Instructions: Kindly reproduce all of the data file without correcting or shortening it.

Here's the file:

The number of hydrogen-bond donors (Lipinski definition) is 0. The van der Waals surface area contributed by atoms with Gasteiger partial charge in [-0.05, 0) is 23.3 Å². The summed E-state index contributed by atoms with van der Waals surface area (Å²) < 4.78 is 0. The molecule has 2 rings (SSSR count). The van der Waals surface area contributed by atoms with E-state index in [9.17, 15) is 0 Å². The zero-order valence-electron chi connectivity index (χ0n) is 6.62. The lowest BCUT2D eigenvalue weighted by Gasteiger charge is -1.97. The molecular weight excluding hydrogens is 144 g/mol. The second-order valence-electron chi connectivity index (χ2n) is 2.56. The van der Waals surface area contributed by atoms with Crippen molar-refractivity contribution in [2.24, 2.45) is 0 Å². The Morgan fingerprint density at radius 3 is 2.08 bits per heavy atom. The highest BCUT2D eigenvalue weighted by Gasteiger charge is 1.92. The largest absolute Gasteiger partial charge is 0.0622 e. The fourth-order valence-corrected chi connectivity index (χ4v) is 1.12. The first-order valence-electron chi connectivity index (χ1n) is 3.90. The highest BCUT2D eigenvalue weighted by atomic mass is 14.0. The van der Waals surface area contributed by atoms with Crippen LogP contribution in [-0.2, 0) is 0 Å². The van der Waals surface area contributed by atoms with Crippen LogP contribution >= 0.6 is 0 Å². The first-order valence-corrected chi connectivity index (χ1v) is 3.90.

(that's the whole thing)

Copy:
The number of hydrogen-bond donors (Lipinski definition) is 0. The van der Waals surface area contributed by atoms with Gasteiger partial charge in [-0.05, 0) is 23.3 Å². The summed E-state index contributed by atoms with van der Waals surface area (Å²) < 4.78 is 0. The molecule has 2 rings (SSSR count). The van der Waals surface area contributed by atoms with E-state index in [9.17, 15) is 0 Å². The zero-order valence-electron chi connectivity index (χ0n) is 6.62. The lowest BCUT2D eigenvalue weighted by Gasteiger charge is -1.97. The molecular weight excluding hydrogens is 144 g/mol. The second-order valence-electron chi connectivity index (χ2n) is 2.56. The van der Waals surface area contributed by atoms with Crippen molar-refractivity contribution in [2.24, 2.45) is 0 Å². The Morgan fingerprint density at radius 3 is 2.08 bits per heavy atom. The highest BCUT2D eigenvalue weighted by Gasteiger charge is 1.92. The largest absolute Gasteiger partial charge is 0.0622 e. The fourth-order valence-corrected chi connectivity index (χ4v) is 1.12. The first-order valence-electron chi connectivity index (χ1n) is 3.90. The highest BCUT2D eigenvalue weighted by atomic mass is 14.0. The van der Waals surface area contributed by atoms with Crippen LogP contribution in [-0.2, 0) is 0 Å². The van der Waals surface area contributed by atoms with Crippen LogP contribution >= 0.6 is 0 Å². The first-order valence-corrected chi connectivity index (χ1v) is 3.90.